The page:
The other day I set off on foot to pick Dani up from school. No sooner had I left our street when I realised that I had forgotten to go and buy bananas. When we get back from school Dani has his afternoon fruit snack (merienda in Spanish) and bananas feature highly on the list of likes. We were out of bananas (plátanos).
No problem I thought. There will be a shop en route where I can buy some bananas.
At this point I must explain that the school is about 3.5km away (that’s 2 miles in old money). I like to walk there – as I can go at my own relatively fast pace – but we take the bus back. That is 2 miles taking the direct route. Mostly along main roads. If I bought bananas on the way there I would not have to drag Dani shopping when we got off the bus. Now how many shops selling bananas would you expect on a two mile walk across part of a capital city? At least a few right?
Well only a few blocks away there are two shops selling all sorts of general groceries and provisions including bread and vegetables. Bananas? No. The first one I went into was run by a Spanish chap. “Tienes plátanos?” (Do you have bananas?) I asked. “No. Plátanos, no.” came the reply. OK. Two doors down, the second shop.
The lady behind the counter appeared Chinese although with so much make-up on it was a little difficult to tell. “Hola. Tienes plátanos?”. She looked puzzled.
Now here is the point where I could go off at a tangent and rant about the merits of my Spanish pronunciation. But I won’t. Plátanos is a simple word and very difficult (I would say virtually impossible) to mispronounce. So, I tried again. “Tienes plátanos?”. She looked even more confused.
Things Start to go Downhill…
I then did something I would laugh at others for doing. I went into “Johnny Foreigner speak”. You know the one. Where you think that if you say something louder and slower with greater emphasis on each syllable then the other person has to understand. There is no way that they cannot.
“Plá – ta – nos” I half shouted.
Now she looked completely baffled.
I should have cut my losses there and then and left, but I didn’t. For some crazy reason I decided to try a different approach and did something very, very stupid. I started miming peeling a banana. Saying the words slowly as I did so, in English as well as Spanish. “Plá – ta – no?”. “Ba – na – na?” That classic peeling back the skin from four sides and pretending to take a bite. I really did it!
To my surprise however the lady seemed to understand. The look of confusion replaced by a look of hope. She turned slightly, looking above her head and pointed to the bottles of whisky, gin and vodka. Maybe she thought I was drunk and needed a op-up. Ah well…
Time to leave. I had to get out. Would I even be able to find the door after that episode? I did. It was right behind me. Off I shot down the road faster than normal.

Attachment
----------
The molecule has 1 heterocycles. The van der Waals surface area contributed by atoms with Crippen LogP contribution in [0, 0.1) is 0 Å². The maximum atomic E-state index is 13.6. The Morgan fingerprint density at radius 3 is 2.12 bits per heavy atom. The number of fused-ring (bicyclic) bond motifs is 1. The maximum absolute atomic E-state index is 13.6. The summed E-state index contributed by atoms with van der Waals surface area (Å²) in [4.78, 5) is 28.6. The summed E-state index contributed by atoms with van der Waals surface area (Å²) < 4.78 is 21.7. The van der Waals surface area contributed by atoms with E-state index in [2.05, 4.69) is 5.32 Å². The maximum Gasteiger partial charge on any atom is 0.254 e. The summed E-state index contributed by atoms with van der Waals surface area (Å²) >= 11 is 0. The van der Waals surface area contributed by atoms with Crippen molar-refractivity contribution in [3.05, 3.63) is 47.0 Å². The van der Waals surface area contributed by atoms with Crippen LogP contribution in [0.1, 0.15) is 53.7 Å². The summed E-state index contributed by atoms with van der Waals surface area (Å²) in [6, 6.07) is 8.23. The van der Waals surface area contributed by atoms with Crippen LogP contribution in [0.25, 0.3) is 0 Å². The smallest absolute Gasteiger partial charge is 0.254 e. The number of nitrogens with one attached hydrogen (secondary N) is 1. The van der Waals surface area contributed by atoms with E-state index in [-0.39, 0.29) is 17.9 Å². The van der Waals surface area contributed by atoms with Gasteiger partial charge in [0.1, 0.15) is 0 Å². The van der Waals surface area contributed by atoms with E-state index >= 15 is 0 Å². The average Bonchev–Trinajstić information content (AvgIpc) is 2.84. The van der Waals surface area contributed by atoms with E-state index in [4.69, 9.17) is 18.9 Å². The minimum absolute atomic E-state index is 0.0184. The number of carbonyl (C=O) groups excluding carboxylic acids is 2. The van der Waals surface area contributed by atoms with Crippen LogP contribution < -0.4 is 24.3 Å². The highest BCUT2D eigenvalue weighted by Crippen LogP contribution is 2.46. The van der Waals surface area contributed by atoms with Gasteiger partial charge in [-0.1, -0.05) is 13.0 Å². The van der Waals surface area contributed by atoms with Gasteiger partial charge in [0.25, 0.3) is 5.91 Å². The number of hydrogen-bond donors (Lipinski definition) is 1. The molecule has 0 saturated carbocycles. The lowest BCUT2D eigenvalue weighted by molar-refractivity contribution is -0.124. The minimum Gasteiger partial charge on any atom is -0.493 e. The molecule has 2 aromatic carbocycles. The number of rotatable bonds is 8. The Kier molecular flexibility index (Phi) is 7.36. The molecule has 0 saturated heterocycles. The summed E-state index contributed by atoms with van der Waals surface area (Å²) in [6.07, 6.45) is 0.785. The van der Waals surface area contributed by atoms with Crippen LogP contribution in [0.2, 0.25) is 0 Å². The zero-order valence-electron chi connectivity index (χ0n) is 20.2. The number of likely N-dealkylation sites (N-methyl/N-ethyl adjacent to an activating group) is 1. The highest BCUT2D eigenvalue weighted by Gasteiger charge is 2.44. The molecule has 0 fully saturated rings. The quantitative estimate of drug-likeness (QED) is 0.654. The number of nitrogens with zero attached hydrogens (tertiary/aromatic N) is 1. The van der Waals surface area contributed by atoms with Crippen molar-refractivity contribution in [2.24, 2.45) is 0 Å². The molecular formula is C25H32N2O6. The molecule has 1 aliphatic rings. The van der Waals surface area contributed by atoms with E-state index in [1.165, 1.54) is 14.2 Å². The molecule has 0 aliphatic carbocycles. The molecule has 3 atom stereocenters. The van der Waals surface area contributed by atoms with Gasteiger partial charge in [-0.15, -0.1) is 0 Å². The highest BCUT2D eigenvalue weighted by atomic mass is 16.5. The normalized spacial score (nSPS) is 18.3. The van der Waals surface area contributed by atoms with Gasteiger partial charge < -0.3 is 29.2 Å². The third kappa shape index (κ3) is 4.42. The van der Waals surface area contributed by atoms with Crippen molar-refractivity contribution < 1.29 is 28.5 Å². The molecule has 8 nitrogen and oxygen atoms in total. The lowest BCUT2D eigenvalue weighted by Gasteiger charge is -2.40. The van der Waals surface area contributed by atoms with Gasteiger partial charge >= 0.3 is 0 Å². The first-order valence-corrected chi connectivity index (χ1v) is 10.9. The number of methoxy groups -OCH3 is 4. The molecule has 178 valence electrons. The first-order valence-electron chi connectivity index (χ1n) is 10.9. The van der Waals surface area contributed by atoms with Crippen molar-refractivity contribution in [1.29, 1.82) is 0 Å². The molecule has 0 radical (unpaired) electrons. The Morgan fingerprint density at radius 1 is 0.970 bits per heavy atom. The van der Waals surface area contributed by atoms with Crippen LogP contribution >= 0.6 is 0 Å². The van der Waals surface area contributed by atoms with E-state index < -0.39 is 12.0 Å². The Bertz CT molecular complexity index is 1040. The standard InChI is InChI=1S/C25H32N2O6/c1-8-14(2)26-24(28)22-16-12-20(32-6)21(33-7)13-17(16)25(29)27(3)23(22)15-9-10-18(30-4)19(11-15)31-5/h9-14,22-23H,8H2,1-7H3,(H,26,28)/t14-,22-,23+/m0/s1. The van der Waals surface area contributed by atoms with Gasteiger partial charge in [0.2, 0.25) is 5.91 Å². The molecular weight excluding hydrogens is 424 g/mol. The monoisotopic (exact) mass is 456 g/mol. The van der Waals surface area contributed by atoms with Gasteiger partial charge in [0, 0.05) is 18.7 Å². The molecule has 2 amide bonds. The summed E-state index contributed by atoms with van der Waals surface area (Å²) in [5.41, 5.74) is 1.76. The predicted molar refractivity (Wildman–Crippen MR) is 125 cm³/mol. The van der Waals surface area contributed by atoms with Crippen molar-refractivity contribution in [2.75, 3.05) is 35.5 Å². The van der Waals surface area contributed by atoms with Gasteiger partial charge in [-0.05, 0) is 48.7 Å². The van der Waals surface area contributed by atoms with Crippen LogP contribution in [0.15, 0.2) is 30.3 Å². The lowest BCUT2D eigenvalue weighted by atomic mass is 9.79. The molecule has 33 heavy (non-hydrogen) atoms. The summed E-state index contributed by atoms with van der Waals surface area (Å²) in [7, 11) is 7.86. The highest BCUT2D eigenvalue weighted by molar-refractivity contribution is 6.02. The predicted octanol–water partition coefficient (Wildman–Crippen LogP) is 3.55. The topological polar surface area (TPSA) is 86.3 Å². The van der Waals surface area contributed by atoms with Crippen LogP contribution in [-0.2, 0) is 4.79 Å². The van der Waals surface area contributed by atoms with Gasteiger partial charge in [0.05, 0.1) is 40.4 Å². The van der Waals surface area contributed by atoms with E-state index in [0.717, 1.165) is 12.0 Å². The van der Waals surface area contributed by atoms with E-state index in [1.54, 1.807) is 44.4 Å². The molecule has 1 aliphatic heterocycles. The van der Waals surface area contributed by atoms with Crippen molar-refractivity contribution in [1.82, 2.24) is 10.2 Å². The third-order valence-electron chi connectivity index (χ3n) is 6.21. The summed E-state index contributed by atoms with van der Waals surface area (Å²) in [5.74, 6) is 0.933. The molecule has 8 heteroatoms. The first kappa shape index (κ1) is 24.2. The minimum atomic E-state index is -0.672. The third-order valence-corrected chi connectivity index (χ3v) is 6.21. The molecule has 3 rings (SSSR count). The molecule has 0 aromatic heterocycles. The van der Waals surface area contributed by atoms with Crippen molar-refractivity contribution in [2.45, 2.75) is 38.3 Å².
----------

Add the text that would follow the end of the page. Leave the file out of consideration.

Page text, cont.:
Anything you like. As long as it’s not bananas…
Then it dawned on me. I couldn’t think of another shop that might sell bananas between there and the school. Not one. I thought to myself; there are all kinds of other things I could buy on the walk to school. There was a laminate/wooden flooring showroom, packaging materials and children’s bedroom furniture. I could even buy a motorbike along that road.
I could have my pet examined by a vet (if I had one; pet that is), my teeth inspected by dentists and even stop off and do a quick session in a gym. Failing all that I could get blind drunk by having just one beer in each of the bars and restaurants along that route (there are so many). But could I buy bananas? This was crazy. Nuts! – there were a few places I could have bought them too.
I was starting to panic – well kind of. Racking my brain. Where? Where oh where? This was not happening. I continued walking.
Bananas. Not as easy to find as you may think.
Having basically given up and only a block from the school, I saw a small supermarket under an apartment block. The block was set back off the main road but this place was hiding in plain sight. In all the times that I had passed this way I had never noticed it. That of course is typical and very easily done. I went straight in and there they were. Ahhh…Bananas.
The moral of this story? If at first you don’t succeed… Or; learn to mime properly… You decide.
In case you were wondering…
“Yes! We Have No Bananas” is a novelty song written in 1922 for a Broadway show. It has been covered many times since. I used to hear it a lot when I was around Dani’s age. The most popular version of its origin is that it was written about a local grocer – a Greek man – who’s English was not quite fluent. He would answer every question in the positive, followed by the real answer. Hence when asked if there were any bananas he would answer “Yes” followed by “We have no bananas”. It became a common catchphrase as far back as the 2nd world war when banana imports were banned for five years. Shop keepers would show great war time spirit – and typically British “gallows humour” – by putting up signs saying “Yes We have no bananas”